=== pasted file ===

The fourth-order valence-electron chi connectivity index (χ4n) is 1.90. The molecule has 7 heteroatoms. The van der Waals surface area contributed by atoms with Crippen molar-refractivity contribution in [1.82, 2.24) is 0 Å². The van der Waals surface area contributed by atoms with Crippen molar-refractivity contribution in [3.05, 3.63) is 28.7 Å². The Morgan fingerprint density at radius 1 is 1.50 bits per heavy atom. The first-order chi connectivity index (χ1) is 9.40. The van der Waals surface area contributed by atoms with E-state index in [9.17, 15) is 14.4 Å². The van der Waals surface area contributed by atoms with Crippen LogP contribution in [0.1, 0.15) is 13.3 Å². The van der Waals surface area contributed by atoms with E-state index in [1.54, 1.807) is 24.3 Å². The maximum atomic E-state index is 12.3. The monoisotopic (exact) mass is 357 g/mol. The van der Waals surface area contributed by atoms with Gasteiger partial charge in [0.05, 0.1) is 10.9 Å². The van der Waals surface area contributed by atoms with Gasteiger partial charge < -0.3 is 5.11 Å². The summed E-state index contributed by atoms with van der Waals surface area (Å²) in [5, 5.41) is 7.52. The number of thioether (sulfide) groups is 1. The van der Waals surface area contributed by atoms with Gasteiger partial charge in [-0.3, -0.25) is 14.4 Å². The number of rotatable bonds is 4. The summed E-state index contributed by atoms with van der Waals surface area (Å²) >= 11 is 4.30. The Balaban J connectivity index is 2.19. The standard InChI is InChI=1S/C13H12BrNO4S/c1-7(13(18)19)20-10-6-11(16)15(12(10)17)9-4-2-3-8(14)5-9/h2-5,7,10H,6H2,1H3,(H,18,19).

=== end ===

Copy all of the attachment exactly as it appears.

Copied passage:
The fourth-order valence-electron chi connectivity index (χ4n) is 1.90. The molecule has 7 heteroatoms. The van der Waals surface area contributed by atoms with Crippen molar-refractivity contribution in [1.82, 2.24) is 0 Å². The van der Waals surface area contributed by atoms with Crippen molar-refractivity contribution in [3.05, 3.63) is 28.7 Å². The Morgan fingerprint density at radius 1 is 1.50 bits per heavy atom. The first-order chi connectivity index (χ1) is 9.40. The van der Waals surface area contributed by atoms with E-state index in [9.17, 15) is 14.4 Å². The van der Waals surface area contributed by atoms with Crippen LogP contribution in [0.1, 0.15) is 13.3 Å². The van der Waals surface area contributed by atoms with E-state index in [1.54, 1.807) is 24.3 Å². The maximum atomic E-state index is 12.3. The monoisotopic (exact) mass is 357 g/mol. The van der Waals surface area contributed by atoms with Gasteiger partial charge in [0.05, 0.1) is 10.9 Å². The van der Waals surface area contributed by atoms with Gasteiger partial charge < -0.3 is 5.11 Å². The summed E-state index contributed by atoms with van der Waals surface area (Å²) in [5, 5.41) is 7.52. The number of thioether (sulfide) groups is 1. The van der Waals surface area contributed by atoms with Gasteiger partial charge in [-0.3, -0.25) is 14.4 Å². The number of rotatable bonds is 4. The summed E-state index contributed by atoms with van der Waals surface area (Å²) >= 11 is 4.30. The Balaban J connectivity index is 2.19. The standard InChI is InChI=1S/C13H12BrNO4S/c1-7(13(18)19)20-10-6-11(16)15(12(10)17)9-4-2-3-8(14)5-9/h2-5,7,10H,6H2,1H3,(H,18,19).